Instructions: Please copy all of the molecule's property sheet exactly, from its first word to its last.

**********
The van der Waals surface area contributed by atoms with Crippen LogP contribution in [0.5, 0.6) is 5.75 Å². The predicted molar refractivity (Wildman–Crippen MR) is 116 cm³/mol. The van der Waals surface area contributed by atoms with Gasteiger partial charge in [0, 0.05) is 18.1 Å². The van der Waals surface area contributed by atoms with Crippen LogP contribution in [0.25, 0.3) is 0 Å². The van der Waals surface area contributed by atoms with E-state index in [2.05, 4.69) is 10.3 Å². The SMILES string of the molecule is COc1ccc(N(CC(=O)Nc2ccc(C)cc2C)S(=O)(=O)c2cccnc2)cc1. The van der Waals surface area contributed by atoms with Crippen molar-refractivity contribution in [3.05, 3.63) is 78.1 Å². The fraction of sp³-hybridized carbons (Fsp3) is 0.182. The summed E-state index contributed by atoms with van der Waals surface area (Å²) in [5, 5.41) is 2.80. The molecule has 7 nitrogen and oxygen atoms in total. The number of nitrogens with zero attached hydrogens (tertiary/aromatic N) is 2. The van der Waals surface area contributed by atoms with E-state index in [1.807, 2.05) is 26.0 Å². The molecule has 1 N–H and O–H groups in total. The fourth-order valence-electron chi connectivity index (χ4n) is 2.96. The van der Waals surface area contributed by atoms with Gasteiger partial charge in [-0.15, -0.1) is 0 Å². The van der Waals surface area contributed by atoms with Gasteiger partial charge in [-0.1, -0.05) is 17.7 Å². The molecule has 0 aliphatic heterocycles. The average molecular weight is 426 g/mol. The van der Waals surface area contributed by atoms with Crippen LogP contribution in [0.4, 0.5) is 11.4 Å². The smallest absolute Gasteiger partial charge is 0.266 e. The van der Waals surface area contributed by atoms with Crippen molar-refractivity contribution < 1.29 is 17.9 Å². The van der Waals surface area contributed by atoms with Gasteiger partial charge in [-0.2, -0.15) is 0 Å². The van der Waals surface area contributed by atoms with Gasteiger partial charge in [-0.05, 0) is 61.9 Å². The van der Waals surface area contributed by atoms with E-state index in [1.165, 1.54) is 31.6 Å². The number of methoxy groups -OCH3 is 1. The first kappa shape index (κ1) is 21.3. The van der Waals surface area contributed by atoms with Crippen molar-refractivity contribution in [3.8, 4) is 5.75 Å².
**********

The van der Waals surface area contributed by atoms with Crippen LogP contribution in [0.5, 0.6) is 5.75 Å². The predicted molar refractivity (Wildman–Crippen MR) is 116 cm³/mol. The van der Waals surface area contributed by atoms with Gasteiger partial charge in [0, 0.05) is 18.1 Å². The van der Waals surface area contributed by atoms with Crippen LogP contribution in [0.25, 0.3) is 0 Å². The van der Waals surface area contributed by atoms with E-state index in [2.05, 4.69) is 10.3 Å². The SMILES string of the molecule is COc1ccc(N(CC(=O)Nc2ccc(C)cc2C)S(=O)(=O)c2cccnc2)cc1. The van der Waals surface area contributed by atoms with Crippen molar-refractivity contribution in [3.05, 3.63) is 78.1 Å². The fraction of sp³-hybridized carbons (Fsp3) is 0.182. The summed E-state index contributed by atoms with van der Waals surface area (Å²) in [5, 5.41) is 2.80. The molecule has 7 nitrogen and oxygen atoms in total. The number of nitrogens with zero attached hydrogens (tertiary/aromatic N) is 2. The van der Waals surface area contributed by atoms with E-state index in [1.807, 2.05) is 26.0 Å². The molecule has 1 N–H and O–H groups in total. The fourth-order valence-electron chi connectivity index (χ4n) is 2.96. The van der Waals surface area contributed by atoms with Gasteiger partial charge in [-0.15, -0.1) is 0 Å². The van der Waals surface area contributed by atoms with Gasteiger partial charge in [-0.1, -0.05) is 17.7 Å². The molecule has 0 aliphatic heterocycles. The average molecular weight is 426 g/mol. The van der Waals surface area contributed by atoms with Crippen LogP contribution in [0.4, 0.5) is 11.4 Å². The smallest absolute Gasteiger partial charge is 0.266 e. The van der Waals surface area contributed by atoms with Crippen molar-refractivity contribution < 1.29 is 17.9 Å². The van der Waals surface area contributed by atoms with Gasteiger partial charge in [-0.2, -0.15) is 0 Å². The van der Waals surface area contributed by atoms with Gasteiger partial charge in [-0.05, 0) is 61.9 Å². The van der Waals surface area contributed by atoms with E-state index in [1.165, 1.54) is 31.6 Å². The number of methoxy groups -OCH3 is 1. The first kappa shape index (κ1) is 21.3. The van der Waals surface area contributed by atoms with Crippen molar-refractivity contribution in [3.8, 4) is 5.75 Å².